Electric cars provide instant acceleration, and the I-Pace certainly feels very eager and responsive to throttle inputs, but it’s never excessively edgy during gentle manoeuvres. More intriguing is ‘one-pedal driving’ – simply releasing the throttle results in a relatively strong braking effort as the electric motors harvest electricity to replenish the battery.
You can tone down the strength of this via sub-menus in the touchscreen and rely more on the brake pedal, but while it takes a small amount of time to adjust to one-pedal driving, it soon feels natural.
Riding on our test car’s air suspension with 20-inch alloys – conventional coil springs are standard, while wheel sizes range from 18- to 22 inches – the I-Pace feels impeccably cushioned and controlled, even over the roughest surfaces. The steering weight is relatively heavy, but it’s pleasingly precise, responsive and accurate, and far from overbearingly meaty.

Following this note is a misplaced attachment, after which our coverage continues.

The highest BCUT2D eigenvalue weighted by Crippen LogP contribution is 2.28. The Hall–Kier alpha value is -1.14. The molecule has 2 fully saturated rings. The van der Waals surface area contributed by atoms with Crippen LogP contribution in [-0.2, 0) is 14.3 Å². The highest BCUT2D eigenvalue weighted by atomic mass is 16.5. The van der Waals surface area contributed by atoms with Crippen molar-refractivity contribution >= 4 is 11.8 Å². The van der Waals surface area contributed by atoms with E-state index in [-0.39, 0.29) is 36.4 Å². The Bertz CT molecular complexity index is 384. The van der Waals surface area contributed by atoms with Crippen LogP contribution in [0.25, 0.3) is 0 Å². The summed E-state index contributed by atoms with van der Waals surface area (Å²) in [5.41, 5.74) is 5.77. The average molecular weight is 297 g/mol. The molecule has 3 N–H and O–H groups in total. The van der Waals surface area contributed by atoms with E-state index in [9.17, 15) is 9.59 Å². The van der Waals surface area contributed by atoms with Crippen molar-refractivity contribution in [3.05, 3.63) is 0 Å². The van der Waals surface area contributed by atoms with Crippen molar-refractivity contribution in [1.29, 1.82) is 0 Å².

Accelerate up to motorway speed and the I-Pace surges forward with such relentless vigour that it makes most petrol or diesel cars feel decidedly sluggish, and can embarrass even high-performance cars – while the 0-62mph of 4.8 seconds is quite fast, the mid-range acceleration feels far stronger than that figure leads you to expect.
The smooth ride continues to define the driving experience at higher speeds, along with wind- and road-noise that’s impressively supressed, right up to high motorway cruising speeds – the quietness of an electric car tends to emphasize any shortcomings in this department, but the I-Pace’s cabin is hushed and relaxed.
There is noise, however, a kind of arcade-game jet engine soundtrack that captures both the alien driving experience and the increasing sense of drama as speeds rise – again, this can be dialled up or down via the touchscreen.